Instead, the forbearance rate has stalled at about 8.7%, according to real-estate data firm Black Knight Inc. What’s more, many borrowers who asked for forbearance have kept making mortgage payments anyway, servicers say.
“It turned out to be a better situation than we all anticipated,” said Bill Banfield, executive vice president of capital markets for Quicken Loans Inc. Banfield said Quicken and other firms have seen upwards of 40% of borrowers in forbearance continue to pay.
At Mr. Cooper Group Inc., one of the nation’s biggest mortgage companies, the daily number of homeowners entering forbearance has fallen by about 90%, and more borrowers are exiting forbearance plans than entering, said Chief Credit Officer Kurt Johnson.
Mat Ishbia, chief executive officer of United Wholesale Mortgage, reckons that low interest rates and pent up demand will fuel an economic comeback, and the next 12 months could mark the best year in the history of U.S. housing. The “great, great majority” of borrowers facing hardship now will soon find their footing and resume paying off their mortgages, he said.
Much of that prediction stems from clear signs that households are getting their finances in order to prepare for the risk of a prolonged recession. They’ve largely shunned additional borrowing and instead have paid down their debt, according to credit bureau TransUnion.
Matt Komos, who leads the company’s U.S. financial services research and consulting, said borrower behavior during the pandemic suggests that even if the economy worsens “they’re going to do whatever they can to keep their homes.”
But there’s concern about what could happen later this year.
For one, even though the forbearance rate has flattened, more borrowers in forbearance programs are starting to miss their payments. In April, 46% of borrowers in forbearance still paid their mortgage. By the end of May, that had fallen to 28%, and by June 15, just 15% of borrowers had made their payment for this month, according to Black Knight.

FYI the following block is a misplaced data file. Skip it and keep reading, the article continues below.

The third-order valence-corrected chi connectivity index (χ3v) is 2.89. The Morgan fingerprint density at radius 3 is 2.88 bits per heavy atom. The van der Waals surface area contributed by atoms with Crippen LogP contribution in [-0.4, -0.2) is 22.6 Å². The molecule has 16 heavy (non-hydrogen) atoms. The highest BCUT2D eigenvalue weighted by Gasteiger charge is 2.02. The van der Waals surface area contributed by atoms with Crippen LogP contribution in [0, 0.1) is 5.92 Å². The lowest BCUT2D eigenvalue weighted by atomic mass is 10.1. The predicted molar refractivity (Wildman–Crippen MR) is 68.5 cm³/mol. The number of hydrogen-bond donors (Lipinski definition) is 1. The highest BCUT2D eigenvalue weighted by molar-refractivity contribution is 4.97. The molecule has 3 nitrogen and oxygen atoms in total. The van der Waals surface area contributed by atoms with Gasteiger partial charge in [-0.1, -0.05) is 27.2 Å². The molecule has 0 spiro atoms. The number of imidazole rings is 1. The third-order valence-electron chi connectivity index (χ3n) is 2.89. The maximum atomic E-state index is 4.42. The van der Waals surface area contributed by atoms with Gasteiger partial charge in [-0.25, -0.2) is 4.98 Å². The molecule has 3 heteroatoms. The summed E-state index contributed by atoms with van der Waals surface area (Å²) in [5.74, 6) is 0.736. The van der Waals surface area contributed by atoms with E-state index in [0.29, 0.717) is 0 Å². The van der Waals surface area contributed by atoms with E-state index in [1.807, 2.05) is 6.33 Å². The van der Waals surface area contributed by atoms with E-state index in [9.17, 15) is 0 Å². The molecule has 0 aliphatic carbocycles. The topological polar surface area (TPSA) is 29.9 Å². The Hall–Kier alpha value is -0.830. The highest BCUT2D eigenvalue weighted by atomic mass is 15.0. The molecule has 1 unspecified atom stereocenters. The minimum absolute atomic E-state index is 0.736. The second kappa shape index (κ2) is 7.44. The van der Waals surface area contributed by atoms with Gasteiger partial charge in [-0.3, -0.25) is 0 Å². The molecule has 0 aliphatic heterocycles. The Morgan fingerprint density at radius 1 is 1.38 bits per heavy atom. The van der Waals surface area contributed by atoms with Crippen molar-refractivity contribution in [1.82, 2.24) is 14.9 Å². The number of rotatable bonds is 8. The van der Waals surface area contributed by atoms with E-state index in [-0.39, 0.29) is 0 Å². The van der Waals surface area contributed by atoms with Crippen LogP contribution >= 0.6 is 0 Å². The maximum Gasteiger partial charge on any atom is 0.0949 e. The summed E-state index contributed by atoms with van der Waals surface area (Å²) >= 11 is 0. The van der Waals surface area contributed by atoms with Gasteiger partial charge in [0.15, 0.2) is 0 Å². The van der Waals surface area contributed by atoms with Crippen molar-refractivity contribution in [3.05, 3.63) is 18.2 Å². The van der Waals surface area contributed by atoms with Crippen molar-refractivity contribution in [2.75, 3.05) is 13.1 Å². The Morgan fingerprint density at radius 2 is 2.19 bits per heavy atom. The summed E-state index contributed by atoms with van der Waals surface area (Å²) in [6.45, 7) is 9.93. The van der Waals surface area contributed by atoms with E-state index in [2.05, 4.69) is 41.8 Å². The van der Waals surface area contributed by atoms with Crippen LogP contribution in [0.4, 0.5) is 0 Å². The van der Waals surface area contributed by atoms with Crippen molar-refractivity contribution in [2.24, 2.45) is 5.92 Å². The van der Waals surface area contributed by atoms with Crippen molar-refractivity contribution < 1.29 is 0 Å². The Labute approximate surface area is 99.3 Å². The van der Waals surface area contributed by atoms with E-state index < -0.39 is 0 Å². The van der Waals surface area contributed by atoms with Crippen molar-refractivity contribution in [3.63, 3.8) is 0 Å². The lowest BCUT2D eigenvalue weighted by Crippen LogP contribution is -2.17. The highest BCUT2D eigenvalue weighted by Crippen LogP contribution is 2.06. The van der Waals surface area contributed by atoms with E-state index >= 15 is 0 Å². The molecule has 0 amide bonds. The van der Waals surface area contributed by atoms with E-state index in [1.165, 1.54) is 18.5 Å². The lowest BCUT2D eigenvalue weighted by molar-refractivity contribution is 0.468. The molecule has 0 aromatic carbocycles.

Even if borrowers manage to survive the initial shock of enhanced unemployment benefits ending, there could be renewed stress next year.
Unlike a decade ago, when about one in four borrowers owed more on their homes than they were worth, now nearly 97% have equity in their homes, according to CoreLogic. So if they can’t make their mortgage payments, they’re more likely to try to sell their homes than default. If many borrowers try to do that at once when their forbearance ends next year, that could lead to a crush of homes for sale and declining prices, Mr. Cooper’s Johnson said.
Dennis Lee, who analyzes mortgages at Barclays, reckons that 15% to 25% of borrowers in forbearance eventually will default, an estimate he arrived at after studying past episodes of financial distress.
CoreLogic estimates defaults in some mortgages would quadruple by 2022 under its baseline economic scenario, in which unemployment peaks this year at just more than 15%.
Robert Perry, who oversees investment strategy at financial advisory firm ALM First Group LLC, doesn’t think losses will approach the levels of the last financial crisis. Over the past decade, lenders have given mortgages largely to borrowers with sterling credit who could afford hefty down payments, and rising home prices over the last several years has meant record levels of home equity.
About 80% of borrowers postponing their payments have at least 20% equity in their homes, according to Black Knight, giving creditors some comfort that a surge of defaults may not wreck their bottom lines.
Those homeowners who owe about as much as their properties are worth are “the corner of the box everyone has a circle around,” Perry said.